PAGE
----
BOEHRINGER, bu-ring'er, GEORG FRIEDRICH: Swiss Protestant (Tübingen school); b. at Maulbronn, Württemberg, Dec. 28, 1812; d. at Basel, blind and crippled, Sept. 16, 1879. He studied at Tübingen, took part in the insurrectionary movements in 1833, and was in consequence compelled to flee to Switzerland; became pastor at Glattfelden, Canton Zurich, 1842; resigned, 1853; removed to Zurich, and then to Basel. He wrote, from the sources and in a scholarly manner, a series of biographies which constituted a church
BOËTHIUS, bō-î'thi-us, ANICIUS MANLIUS SEVERINUS: Statesman and philosopher; b. at Rome, of wealthy and influential family, c. 480; executed at Pavia 525. He received as good an education as the time could give, and acquired a close acquaintance with Greek philosophy. In 510 he was consul, and for several years occupied a prominent position in the Roman world, equally revered by the people and esteemed by the Ostrogothic king, Theodoric, the ruler of Italy (489-526). After the decree of the Emperor Justin I (518-527) against the Arians, Theodoric became suspicious of all Romans and Catholics; he imprisoned Boëthius at Pavia on a charge of desiring to restore the old Roman freedom, and finally put him to death. By his translations and commentaries (including the entire six books of the Organon of Aristotle and the Isagoge of Porphyry) and by his independent works (Introductio ad categoricos syllogismos, De syllogismo categorico, De syllogismo hypothetico, De divisione, De definitione, De musica, De arithmetica, etc.), Boëthius became the connecting link between the logical and metaphysical Science of antiquity and the scientific attempts of the Middle Ages. His influence on medieval thought was still greater through his De consolatione philosophi (written while in prison at Pavia) and the theological writings attributed to him. Whether Boëthius was a Christian has been doubted; and it is certain that the Consolotio makes no mention of Christ, and all the comfort it contains it owes to the optimism of the Neoplatonic school and to the stoicism of Seneca. Nevertheless, for a long time the book was read with the greatest reverence by all Christendom, and its author was regarded as a martyr for the true faith. Having advanced from a mere logician to a moralist, he next came to be regarded as a theologian; but it is not probable that he wrote any of the theological works attributed to him. The tradition is very old, however; he is mentioned by Alcuin as the author of De sancta trinitate, and by Hincmar of Reims as author of a treatise, Utrum pater et filius et spiritus sanctus de divinitate substantialiter prdicentur.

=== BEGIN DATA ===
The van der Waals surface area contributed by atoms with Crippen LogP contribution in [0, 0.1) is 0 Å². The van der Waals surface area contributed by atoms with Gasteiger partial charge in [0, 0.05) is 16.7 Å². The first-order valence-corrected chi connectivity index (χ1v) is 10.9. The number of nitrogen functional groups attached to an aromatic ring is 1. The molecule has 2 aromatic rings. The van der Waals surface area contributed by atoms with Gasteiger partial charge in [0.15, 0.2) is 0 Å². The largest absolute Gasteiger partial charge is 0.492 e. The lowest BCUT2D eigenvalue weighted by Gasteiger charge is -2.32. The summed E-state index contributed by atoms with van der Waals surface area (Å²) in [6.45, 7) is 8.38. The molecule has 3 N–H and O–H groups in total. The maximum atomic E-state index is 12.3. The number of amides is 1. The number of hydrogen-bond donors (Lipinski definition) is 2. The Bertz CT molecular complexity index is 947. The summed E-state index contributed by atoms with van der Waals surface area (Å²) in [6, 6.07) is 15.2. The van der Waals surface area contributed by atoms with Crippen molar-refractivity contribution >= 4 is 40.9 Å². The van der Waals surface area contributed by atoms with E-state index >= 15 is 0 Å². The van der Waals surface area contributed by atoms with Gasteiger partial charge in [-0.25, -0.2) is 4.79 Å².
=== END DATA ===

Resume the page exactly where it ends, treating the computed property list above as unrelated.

BIBLIOGRAPHY: The complete works of Boëthius first appeared at Venice, 1492; again at Basel, 1546 and 1570; they are reproduced in MPL lxiii-lxiv. The Consolatio philosophi was first printed at Nuremberg, 1473; a good edition is by Peiper, Leipsic, 1871; there have been many English translations, beginning with King Alfred's Anglo-Saxon version, and including one by Chaucer and one ascribed to Queen Elizabeth; a late translation is by H. R. James, London, 1897. The translations from Aristotle were published by C. Meiser, 2 vols., Leipsic, 1877-80; the De arithmetica, De musica, and De geometrica by G. Friedlein, ib. 1867. The theological writings appeared at Louvain in 1633 and are in Peiper's edition of the Consolatio (ut sup.). Consult: F. Nitzsch, Das System des Boethius Berlin 1860; Jourdain, De l'origine des traditions sur le christianisme de Boèce, Paris, 1861; A. Hildebrand, Boethius und seine Stellung zum Christenthum, Regensburg, 1885; H. F. Stewart, Boethius: an Essay, Edinburgh, 1891 (valuable; an analysis of the Consolation and other theological tracts, discusses the question of Boëthius's Christianity, gives literature at head of each chapter); E. K. Rand, Joh. Scottus. I. Der Kommentar des Johannes Scottus, II. Des Remigius von Auxerre zu den opuscula sacra des Boethius, Munich, 1906.
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